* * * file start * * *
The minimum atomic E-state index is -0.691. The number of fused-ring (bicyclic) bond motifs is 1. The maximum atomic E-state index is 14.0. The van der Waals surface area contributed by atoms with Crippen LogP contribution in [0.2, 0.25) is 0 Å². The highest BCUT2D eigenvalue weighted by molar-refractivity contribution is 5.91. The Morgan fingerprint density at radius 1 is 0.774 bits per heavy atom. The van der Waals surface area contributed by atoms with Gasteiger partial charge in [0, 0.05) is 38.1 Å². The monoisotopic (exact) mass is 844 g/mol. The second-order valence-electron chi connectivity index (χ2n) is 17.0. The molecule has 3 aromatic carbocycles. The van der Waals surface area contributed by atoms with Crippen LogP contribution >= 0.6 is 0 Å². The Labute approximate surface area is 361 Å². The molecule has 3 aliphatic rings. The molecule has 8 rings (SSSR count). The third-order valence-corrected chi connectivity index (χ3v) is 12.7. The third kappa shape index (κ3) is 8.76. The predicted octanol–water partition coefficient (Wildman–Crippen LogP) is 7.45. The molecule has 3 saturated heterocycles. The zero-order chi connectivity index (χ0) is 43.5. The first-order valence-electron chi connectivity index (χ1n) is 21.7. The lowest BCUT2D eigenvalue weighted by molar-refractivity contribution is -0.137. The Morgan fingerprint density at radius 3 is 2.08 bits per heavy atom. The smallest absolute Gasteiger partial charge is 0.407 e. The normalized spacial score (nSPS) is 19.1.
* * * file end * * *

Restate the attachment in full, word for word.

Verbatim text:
The minimum atomic E-state index is -0.691. The number of fused-ring (bicyclic) bond motifs is 1. The maximum atomic E-state index is 14.0. The van der Waals surface area contributed by atoms with Crippen LogP contribution in [0.2, 0.25) is 0 Å². The highest BCUT2D eigenvalue weighted by molar-refractivity contribution is 5.91. The Morgan fingerprint density at radius 1 is 0.774 bits per heavy atom. The van der Waals surface area contributed by atoms with Gasteiger partial charge in [0, 0.05) is 38.1 Å². The monoisotopic (exact) mass is 844 g/mol. The second-order valence-electron chi connectivity index (χ2n) is 17.0. The molecule has 3 aromatic carbocycles. The van der Waals surface area contributed by atoms with Crippen LogP contribution >= 0.6 is 0 Å². The Labute approximate surface area is 361 Å². The molecule has 3 aliphatic rings. The molecule has 8 rings (SSSR count). The third-order valence-corrected chi connectivity index (χ3v) is 12.7. The third kappa shape index (κ3) is 8.76. The predicted octanol–water partition coefficient (Wildman–Crippen LogP) is 7.45. The molecule has 3 saturated heterocycles. The zero-order chi connectivity index (χ0) is 43.5. The first-order valence-electron chi connectivity index (χ1n) is 21.7. The lowest BCUT2D eigenvalue weighted by molar-refractivity contribution is -0.137. The Morgan fingerprint density at radius 3 is 2.08 bits per heavy atom. The smallest absolute Gasteiger partial charge is 0.407 e. The normalized spacial score (nSPS) is 19.1.